ALLEN STONE: Soul w/Conviction

Justin and Robin may have soul on tap, but Allen Stone’s bringing something very different to R&B.

Words: Anna Graizbord
Images: Melissa O’Hearn

At first listen, it might be one’s first impulse to group singer/songwriter Allen Stone into the same slicked-up, “in the club” blue-eyed Soul camp of artists like Justin Timberlake or Robin Thicke. The longer you pay attention though, it becomes clear that Stone has a very different aesthetic and a crunchier vibe — not that he’s more suited toward the faux-emotive Folk-Soul-Pop singer/songwriter genre of Jason Mraz or (shudder) John Mayer.

While Stone’s strong indie sensibility sets him apart from dominant blue-eyed Soul/R&B Pop styles, it doesn’t seem right to lump him in with the ironically winking, electronic-based, Williamsburg loft party-friendly singers like Mayer Hawthorne (whom Stone has played shows with) or Jamie Lidell either. After speaking with Stone and watching his live performances, it became clear that the strongest element setting him apart is his indisputably transparent earnestness in his convictions. The guy is absolutely consumed by empathy, which seems to be the driving force behind his love for and creation of music.


Like many Soul and R&B singers much, much before him, Allen Stone started to understand and manage the overwhelmingly emotional feeling that music gave him by singing in church. He says it wasn’t a great leap for him to make from singing Gospel to getting into Soul, as it’s really just about “…expressing your soul”, after all. A lot of this “soul” that is expressed, or at least the aspects Stone says he’s most attracted to are about struggle and pain. In fact, he says that although he respects very polished and clean artists like James Brown, it is more the dirty and messy elements of Soul music that he’s drawn to. So, what does a 24-year-old White guy from Chewelah, Washington have to do with hard living and pain?  Stone says:

“I haven’t experienced any type of harsh reality in my life. I stepped away from the church, and that was kind of hard, but legitimate hardships in life, like what Ray Charles or Sam Cooke had [gone] through, I haven’t experienced anything to that degree…Everyone’s hardship is personal…How do I find myself and my soul in this music birthed upon so much hardship?…[I]t comes from a deep conviction. When you have those sorts of deep convictions, you’re able to express passion. That’s what music is for me. I understand deep conviction. I desire to speak passionately—whether it’s about love, the government or social change.”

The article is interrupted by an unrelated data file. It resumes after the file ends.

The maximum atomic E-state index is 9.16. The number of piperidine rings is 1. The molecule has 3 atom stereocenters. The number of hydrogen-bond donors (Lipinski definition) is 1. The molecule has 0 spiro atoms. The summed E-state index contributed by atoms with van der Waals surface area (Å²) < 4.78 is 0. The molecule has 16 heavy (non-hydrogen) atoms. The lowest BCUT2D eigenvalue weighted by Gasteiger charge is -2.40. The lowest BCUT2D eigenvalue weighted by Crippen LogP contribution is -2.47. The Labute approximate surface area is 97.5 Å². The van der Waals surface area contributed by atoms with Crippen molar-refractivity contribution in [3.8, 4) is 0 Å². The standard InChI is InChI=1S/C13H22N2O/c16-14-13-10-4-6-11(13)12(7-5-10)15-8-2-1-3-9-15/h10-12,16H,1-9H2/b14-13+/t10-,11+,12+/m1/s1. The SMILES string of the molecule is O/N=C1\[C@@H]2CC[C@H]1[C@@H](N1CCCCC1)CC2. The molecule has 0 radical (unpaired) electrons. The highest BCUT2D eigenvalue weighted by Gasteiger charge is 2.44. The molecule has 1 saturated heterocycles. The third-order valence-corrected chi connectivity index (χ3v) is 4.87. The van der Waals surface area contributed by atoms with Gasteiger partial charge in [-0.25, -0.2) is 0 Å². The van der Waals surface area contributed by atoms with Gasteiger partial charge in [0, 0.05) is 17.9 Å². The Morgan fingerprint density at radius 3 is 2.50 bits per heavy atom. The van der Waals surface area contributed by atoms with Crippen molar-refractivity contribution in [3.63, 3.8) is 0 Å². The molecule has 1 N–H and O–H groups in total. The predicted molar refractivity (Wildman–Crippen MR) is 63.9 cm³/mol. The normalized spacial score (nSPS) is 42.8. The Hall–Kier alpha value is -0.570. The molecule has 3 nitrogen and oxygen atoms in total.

One of the convictions Stone spoke to me about is the clash between the importance of self-analysis in the scope of social change and the tendency in immediately finding fault with others rather than taking an inventory of one’s self or one’s position. Stone describes his song “Last to Speak”, the titular song off his debut album Last to Speak (which came out in 2009), to be about “…changing who you are on the inside…instead of immediately pointing fingers.” More specifically, Stone spoke about his passion for mending bridges between religious-based conflicts. He asserts that because religion essentially stems from culture, and that no one can “prove” anyone else’s culture to be “right” or “wrong”, it’s a waste of time for humanity to focus on blaming others and willfully ignoring anything potentially problematic stemming from ourselves.

Though this may sound a bit naïve, Stone’s clear and unabashed empathy for others and genuine love of music shine through his live performances, somehow making it virtually impossible to feel okay about rolling your eyes at him. Plus, benignly nudging a generation of navel gazers and over-sharers to take an honest inventory of themselves certainly can’t hurt. With his church-going background, no doubt Stone understands the importance of packaging his message in the least sanctimonious or dogmatic way possible, and instead, his intertwined sense of fun and passion are tangible in a manner akin to Stevie Wonder—one of Stone’s all-time favorites and strongest influences.


Musicians of a high caliber have clearly been taking note of Stone’s extraordinary musical skill and genuine approach, as there are many standout collaborations to speak of on this record. One of the most exciting for Stone was working with Raphael Saadiq’s rhythm section, while other noteworthy collaborations on the album include producer Lior Goldenberg (who produced “Satisfaction”, “The Wind”, “Your Eyes”, “Unaware”, “Nothing To Prove” and “Say so”, all of which also feature Saadiq’s rhythms) has worked with Crosby, Stills, Nash and Young); Deron Johnson (who played keys on the same six songs) was a keyboardist for Miles Davis; as well as Brett Dennen’s drummer (on the other four cuts from the project)—a “dream come true” for Stone.

With his new self-titled album coming out on October 4th, Stone has been and will be doing a great deal of touring in support of it, which you’ll surely not want to miss. He reports that he’s feeling very positive and comfortable with the end result of playing for many months with his touring band. It’s truly a refreshing, interesting and rare thing to see an artist who approaches his work very earnestly in the process of reaching to what promises to be a truly exciting potential.

Images by Melissa O’Hearn, exclusively for STARK.

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